MOREHEAD CITY — While there have been no cases of the coronavirus reported in North Carolina, county health officials are taking precautions to insure the health and safety of residents.
“We are following N.C. Division of Public Health guidance on how to evaluate patients who may be present in our facility who are complaining of fever/lower respiratory illness and a recent travel history to Wuhan City, China or someone who has a close contact to a laboratory-confirmed 2019-nCoV patient,” County Health Department Director Stephanie Cannon said Tuesday in an email. “We have shared that guidance with the medical community as well.”
Carteret Health Care Public Information Officer Michelle Lee said Wednesday hospital staff are also preparing in the event a coronavirus case is found in the county.
“I know we are closely monitoring information with the CDC (Centers for Disease Control and Prevention) and state health departments,” she said. “The N.C. Department of Health and Human Services has shared evaluation criteria and has designated infection control measures should a case be suspected.”
The CDC has been monitoring an outbreak of respiratory illness caused by a novel (new) coronavirus named 2019-nCoV. The outbreak first started in Wuhan, China, but cases have been identified in a growing number of other international locations, including the U.S., according to the CDC website.
As of Wednesday, five confirmed cases have been reported in the U.S., though none of those are in North Carolina. Sixty-eight additional people tested in the U.S. were negative, with 92 more test results pending, according to the CDC.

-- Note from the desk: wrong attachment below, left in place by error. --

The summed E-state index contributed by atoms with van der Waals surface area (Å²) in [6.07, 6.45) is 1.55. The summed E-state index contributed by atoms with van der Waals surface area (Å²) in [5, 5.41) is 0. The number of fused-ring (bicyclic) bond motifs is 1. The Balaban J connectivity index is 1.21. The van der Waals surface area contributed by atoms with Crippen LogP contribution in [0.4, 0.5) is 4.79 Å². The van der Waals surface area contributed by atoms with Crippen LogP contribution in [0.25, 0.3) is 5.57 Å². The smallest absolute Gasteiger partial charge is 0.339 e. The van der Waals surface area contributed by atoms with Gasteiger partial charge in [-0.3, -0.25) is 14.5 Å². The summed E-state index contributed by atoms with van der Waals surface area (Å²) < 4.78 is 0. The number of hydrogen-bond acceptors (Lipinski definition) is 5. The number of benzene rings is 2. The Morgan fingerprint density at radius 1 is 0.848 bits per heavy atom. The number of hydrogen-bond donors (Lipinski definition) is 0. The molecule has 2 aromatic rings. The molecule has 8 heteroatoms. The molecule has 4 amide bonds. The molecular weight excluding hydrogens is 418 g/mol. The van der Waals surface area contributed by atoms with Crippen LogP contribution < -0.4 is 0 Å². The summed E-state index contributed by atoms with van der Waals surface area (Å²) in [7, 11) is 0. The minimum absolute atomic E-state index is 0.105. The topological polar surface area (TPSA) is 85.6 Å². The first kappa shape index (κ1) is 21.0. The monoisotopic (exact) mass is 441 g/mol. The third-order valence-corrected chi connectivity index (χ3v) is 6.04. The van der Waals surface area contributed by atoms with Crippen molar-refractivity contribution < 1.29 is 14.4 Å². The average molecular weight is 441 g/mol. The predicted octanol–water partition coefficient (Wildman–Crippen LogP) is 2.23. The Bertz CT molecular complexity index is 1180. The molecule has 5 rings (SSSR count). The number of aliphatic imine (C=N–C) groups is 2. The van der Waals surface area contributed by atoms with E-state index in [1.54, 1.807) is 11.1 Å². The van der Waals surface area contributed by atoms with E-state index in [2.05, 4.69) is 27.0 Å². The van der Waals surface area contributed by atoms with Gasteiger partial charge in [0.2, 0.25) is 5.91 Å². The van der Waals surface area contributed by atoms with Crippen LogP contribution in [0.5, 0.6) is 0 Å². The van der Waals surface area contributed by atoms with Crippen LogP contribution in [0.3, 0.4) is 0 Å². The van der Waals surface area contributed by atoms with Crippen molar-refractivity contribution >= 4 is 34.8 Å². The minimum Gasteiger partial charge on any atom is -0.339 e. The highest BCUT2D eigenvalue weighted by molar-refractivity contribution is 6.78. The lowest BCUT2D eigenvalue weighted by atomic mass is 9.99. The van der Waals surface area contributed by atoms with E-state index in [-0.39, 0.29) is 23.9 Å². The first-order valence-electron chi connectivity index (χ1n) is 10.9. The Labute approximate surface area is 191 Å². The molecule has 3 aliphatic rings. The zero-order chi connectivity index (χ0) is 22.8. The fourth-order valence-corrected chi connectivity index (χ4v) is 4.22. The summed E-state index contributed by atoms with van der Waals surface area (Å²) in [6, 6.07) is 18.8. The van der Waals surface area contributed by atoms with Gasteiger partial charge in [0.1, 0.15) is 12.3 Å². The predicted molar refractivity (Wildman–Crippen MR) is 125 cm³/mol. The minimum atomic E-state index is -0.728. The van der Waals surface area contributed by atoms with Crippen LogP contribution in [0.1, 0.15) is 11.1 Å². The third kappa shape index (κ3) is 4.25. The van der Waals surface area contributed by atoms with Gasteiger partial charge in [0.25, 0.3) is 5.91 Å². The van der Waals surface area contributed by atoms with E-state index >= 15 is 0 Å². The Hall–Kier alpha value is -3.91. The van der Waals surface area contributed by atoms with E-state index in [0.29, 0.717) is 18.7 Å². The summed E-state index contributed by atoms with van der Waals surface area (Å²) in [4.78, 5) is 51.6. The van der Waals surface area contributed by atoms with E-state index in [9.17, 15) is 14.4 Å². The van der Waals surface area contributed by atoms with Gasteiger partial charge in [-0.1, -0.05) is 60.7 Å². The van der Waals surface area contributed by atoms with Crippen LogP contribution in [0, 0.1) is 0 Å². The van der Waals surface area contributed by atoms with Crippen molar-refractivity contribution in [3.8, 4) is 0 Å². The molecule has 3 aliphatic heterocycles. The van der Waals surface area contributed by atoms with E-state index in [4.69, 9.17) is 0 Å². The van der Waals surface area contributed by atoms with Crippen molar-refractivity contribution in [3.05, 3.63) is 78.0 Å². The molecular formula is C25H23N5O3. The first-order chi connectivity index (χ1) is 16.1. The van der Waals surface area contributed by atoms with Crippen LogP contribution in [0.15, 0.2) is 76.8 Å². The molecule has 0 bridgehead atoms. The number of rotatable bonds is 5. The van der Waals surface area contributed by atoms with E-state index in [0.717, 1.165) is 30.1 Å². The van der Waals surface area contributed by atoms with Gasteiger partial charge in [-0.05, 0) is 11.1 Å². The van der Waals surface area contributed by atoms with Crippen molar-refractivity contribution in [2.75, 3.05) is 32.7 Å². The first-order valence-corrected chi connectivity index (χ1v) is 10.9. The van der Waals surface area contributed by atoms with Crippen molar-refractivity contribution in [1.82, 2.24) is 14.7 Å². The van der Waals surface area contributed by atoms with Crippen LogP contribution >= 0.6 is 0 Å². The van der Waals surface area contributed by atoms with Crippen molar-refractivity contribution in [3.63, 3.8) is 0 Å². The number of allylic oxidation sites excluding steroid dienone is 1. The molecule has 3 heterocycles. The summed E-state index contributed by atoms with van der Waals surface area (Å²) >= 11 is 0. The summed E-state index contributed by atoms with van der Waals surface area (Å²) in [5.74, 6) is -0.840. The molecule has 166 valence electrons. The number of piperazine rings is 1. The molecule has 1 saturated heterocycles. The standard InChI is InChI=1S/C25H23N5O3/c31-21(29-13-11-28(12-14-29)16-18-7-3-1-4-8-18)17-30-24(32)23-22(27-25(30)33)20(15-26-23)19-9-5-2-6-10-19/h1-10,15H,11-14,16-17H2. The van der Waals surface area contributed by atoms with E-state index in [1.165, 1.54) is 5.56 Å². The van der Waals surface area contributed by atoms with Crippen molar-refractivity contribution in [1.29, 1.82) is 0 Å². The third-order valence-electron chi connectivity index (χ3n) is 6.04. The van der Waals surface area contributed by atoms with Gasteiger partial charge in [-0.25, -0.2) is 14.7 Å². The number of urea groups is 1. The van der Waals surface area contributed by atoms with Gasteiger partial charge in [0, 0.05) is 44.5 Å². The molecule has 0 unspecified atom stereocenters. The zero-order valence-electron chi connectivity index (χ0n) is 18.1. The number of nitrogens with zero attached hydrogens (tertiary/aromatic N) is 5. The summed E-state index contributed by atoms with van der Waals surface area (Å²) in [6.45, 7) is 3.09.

In China, the new virus has sickened nearly 8,000 people and as of Thursday has killed 170, according to The Associated Press. China has cut off access to Wuhan and 16 other cities in Hubei province to prevent people from leaving and spreading the virus further.
A plane evacuating 195 Americans from Wuhan landed Wednesday at March Air Reserve Base in Riverside, Calif., after everyone aboard passed a health screening test in Anchorage, Ala., where the aircraft had stopped to refuel, The Associated Press reported.
The passengers will undergo additional screenings in California and be placed in temporary housing. Officials have not said how long they will stay there.
In addition to the U.S., countries including Japan and South Korea have also evacuated people from China.
Symptoms of the virus include fever, cough and, in more severe cases, shortness of breath or pneumonia.
As for how residents can assist health officials in preventing an outbreak of the virus, the CDC recommends no nonessential travel to China.
Locally, County Health Department Nursing Director Kim Davis said residents should continue practicing the same precautions that are used to prevent the spread of the flu and other viral infections.
“People should wash their hands regularly. They should cover their mouths when they cough or sneeze,” Ms. Davis said. “We recommend they cough or sneeze into their elbow because that is less likely to spread.”
She added it’s best to avoid touching your face and not ingest food until washing your hands. Plus, she recommended using hygiene wipes to clean computer keyboards and cell phones.
“Cell phones are something we use constantly but people don’t normally think about it,” she said.
Ms. Davis said while she’s hopeful no cases will make their way to North Carolina or Carteret County, she encourages residents to be vigilant in good hygiene practices.
“Everyone should be on high alert because people travel all across the globe,” Ms. Davis said.
Those wanting more information about the coronavirus can visit cdc.gov/coronavirus/2019-ncov/index.html.
The Associated Press contributed to this story.
Contact Cheryl Burke at 252-726-7081, ext. 255; email Cheryl@thenewstimes.com; or follow on Twitter @cherylccnt.